ADMARP: What is your greatest weakness?

Basamta: Ooops. I don’t know, but I would say maybe connecting with people on an emotional, personal level. I mean, by virtue of what I do, professionally, and also on a personal side, I meet with tons and tons of people, and I make friends quite easily; but many of these friends that I make, they turn out to be acquaintances because we don’t develop that personal, intimate relationship; and I will say it is a fundamental weakness.
I look at the size and stature of the contacts on my phone and wish I could translate this acquaintanceship into friendship; so, I would say cultivating friendship on a personal intimate level is maybe one of those compelling weaknesses that I have.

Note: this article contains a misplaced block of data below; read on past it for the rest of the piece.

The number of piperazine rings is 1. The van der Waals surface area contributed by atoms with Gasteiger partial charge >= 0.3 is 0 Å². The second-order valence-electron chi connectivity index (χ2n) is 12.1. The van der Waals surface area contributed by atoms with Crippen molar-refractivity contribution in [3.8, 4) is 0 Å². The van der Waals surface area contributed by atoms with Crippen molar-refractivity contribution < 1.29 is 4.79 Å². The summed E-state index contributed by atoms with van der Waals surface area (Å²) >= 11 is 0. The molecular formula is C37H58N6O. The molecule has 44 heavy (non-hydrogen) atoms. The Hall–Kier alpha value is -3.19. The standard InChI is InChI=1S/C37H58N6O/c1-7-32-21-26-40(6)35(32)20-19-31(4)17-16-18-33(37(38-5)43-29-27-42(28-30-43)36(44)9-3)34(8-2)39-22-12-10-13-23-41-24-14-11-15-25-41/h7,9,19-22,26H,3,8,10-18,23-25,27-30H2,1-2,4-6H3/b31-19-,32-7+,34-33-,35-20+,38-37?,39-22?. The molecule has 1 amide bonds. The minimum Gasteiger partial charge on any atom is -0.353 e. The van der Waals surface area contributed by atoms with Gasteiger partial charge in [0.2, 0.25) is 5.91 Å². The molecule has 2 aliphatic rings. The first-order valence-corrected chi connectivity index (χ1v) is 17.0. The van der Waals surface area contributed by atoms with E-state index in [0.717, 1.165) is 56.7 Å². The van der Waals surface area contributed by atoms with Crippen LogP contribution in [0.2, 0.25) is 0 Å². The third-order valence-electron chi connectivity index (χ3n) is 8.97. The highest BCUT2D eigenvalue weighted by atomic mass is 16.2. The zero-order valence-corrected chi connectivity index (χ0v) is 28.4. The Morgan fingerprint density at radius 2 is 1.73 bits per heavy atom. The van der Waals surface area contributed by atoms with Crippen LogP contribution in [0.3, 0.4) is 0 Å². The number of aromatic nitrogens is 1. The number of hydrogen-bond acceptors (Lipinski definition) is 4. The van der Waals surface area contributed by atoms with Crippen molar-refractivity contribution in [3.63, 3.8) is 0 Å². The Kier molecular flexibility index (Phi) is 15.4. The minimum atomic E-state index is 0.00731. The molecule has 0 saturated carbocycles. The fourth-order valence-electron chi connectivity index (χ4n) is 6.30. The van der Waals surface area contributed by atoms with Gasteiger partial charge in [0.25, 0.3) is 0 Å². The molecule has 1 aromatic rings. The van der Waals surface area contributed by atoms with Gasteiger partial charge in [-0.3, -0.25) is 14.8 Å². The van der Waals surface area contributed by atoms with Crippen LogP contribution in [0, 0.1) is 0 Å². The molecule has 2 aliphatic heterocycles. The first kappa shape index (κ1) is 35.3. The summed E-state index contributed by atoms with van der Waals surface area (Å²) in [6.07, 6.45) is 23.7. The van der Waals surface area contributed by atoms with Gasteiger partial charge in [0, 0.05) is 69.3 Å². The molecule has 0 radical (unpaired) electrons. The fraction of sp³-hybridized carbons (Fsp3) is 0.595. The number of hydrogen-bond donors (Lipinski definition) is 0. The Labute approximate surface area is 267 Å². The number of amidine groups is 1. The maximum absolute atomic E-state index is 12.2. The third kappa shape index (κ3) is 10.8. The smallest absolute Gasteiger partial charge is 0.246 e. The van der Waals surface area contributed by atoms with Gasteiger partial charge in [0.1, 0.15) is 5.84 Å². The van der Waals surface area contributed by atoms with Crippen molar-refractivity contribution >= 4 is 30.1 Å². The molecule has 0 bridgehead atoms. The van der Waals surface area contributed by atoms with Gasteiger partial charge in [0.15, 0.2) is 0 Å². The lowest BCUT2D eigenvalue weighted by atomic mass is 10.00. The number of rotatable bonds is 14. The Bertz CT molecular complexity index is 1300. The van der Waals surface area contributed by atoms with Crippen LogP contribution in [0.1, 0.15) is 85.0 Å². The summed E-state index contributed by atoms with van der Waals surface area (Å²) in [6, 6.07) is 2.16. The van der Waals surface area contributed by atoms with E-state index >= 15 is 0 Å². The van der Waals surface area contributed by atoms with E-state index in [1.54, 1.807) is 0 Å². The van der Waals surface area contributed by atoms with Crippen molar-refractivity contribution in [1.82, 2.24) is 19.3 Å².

ADMARP: What is the idea of you people have that is quite contrary to who you really are?

Basamta: People think I’m a social butterfly. I was in marketing for many years and as part of being in marketing I needed to host events, attend events, gauge consumer perception. So I’m mostly at events. Quite a lot of it are professional-social events but I also have a personal interest of speaking, teaching, training; so usually, im either at social events, professional events, or personal events where im speaking; because i also do a little bit of public speaking and event anchoring, i’ve had to anchor weddings, social events, and a lot more.